You feel anxious and don’t know why. Someone says something to you and you respond, “I’m sorry, what did you just say?”

Have you ever had this experience? Your emotions have taken over and you can’t think. You find yourself overreacting to stress. When that happens, your emotions guide your thinking and behavior. In fact, you can’t think, you just feel.

You are having what psychologist Daniel Goleman called an “amygdala hijack.” This is when the thinking part of your brain is literally hijacked by the feeling part. When that happens, your thinking brain goes off-line.

Here is what happens.

You have stress. When exposed to that stress, the brain causes the adrenal glands to release the stress hormones of cortisol and adrenaline. This prepares your body to defend itself against any perceived danger. It happens quickly so you aren’t even aware of it. The feeling part of your brain is taking over and strong emotions are felt. Those emotions can be so strong, it’s hard to think or remember.

When this happens, the amygdala (the feeling part) activates, your hands sweat, your heart races, you feel light headed… you feel anxiety. You don’t know why but the anxious feeling is fast and strong. You can’t think! You just feel. And it is not a good feeling since your brain is signaling danger. Once you calm down, the thinking part is activated again. So the key here is to stop the hijack.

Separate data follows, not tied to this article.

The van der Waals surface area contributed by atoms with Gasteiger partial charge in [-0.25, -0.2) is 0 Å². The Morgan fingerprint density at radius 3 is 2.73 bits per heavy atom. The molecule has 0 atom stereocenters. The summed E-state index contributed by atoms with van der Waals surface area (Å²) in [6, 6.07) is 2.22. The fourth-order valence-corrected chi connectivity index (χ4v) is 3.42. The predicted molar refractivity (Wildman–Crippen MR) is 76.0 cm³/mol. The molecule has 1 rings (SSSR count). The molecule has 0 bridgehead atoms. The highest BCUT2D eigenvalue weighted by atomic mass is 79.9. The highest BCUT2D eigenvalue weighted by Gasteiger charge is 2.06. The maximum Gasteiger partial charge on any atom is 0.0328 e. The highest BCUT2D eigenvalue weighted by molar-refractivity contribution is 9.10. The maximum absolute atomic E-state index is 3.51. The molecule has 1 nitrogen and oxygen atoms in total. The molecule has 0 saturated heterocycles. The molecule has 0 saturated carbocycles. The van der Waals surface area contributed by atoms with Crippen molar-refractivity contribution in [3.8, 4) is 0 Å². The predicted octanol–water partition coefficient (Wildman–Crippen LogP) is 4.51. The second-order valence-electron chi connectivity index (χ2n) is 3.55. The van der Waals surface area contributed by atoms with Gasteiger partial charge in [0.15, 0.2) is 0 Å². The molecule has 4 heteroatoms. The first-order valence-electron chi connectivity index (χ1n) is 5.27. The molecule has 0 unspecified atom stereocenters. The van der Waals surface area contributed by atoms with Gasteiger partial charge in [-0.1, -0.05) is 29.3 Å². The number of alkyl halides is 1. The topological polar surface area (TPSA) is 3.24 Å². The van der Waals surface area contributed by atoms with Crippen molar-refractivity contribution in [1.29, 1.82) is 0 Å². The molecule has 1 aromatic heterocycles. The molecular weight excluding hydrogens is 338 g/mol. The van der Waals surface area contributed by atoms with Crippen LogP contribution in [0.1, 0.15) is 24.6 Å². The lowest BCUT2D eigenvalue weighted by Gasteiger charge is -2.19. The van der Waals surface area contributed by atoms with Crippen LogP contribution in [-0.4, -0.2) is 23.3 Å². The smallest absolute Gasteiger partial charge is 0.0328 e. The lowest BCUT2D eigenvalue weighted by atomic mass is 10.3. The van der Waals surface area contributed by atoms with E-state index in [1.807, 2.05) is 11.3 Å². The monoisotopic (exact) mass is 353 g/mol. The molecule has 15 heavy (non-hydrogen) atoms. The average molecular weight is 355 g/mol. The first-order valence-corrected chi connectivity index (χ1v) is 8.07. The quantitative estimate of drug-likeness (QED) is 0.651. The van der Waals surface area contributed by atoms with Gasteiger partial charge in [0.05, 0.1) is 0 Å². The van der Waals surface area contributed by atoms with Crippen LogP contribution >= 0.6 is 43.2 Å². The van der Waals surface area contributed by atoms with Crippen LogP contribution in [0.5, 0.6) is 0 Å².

In order to stop the amygdala hijack…

  1. Take a few long deep breaths. Breathing slows everything down. It takes about 6 seconds for the chemicals in your brain to dissipate that strong emotional reaction. Breathe six times during those six seconds.
  2. Next label you feelings. “I am feeing anxious right now.” Attaching words engages the thinking part of the brain.
  3. Now, refocus your thoughts to something distracting -count to 10 backwards, describe the lamp in the room, focus on your feet and the fact that they touch the ground. Or move to another part of the room and name 5 cities that begin with the letter A. When you do this type of specific distraction, the thinking part of your brain gets on-line again.
  4. After the fact, think about what triggered that strong reaction so you can handle it differently next time.

Basically, you are developing  your emotional intelligence by paying attention to strong feelings and regulate them.  With a little practice, you can calm down your brain and prevent anxiety.

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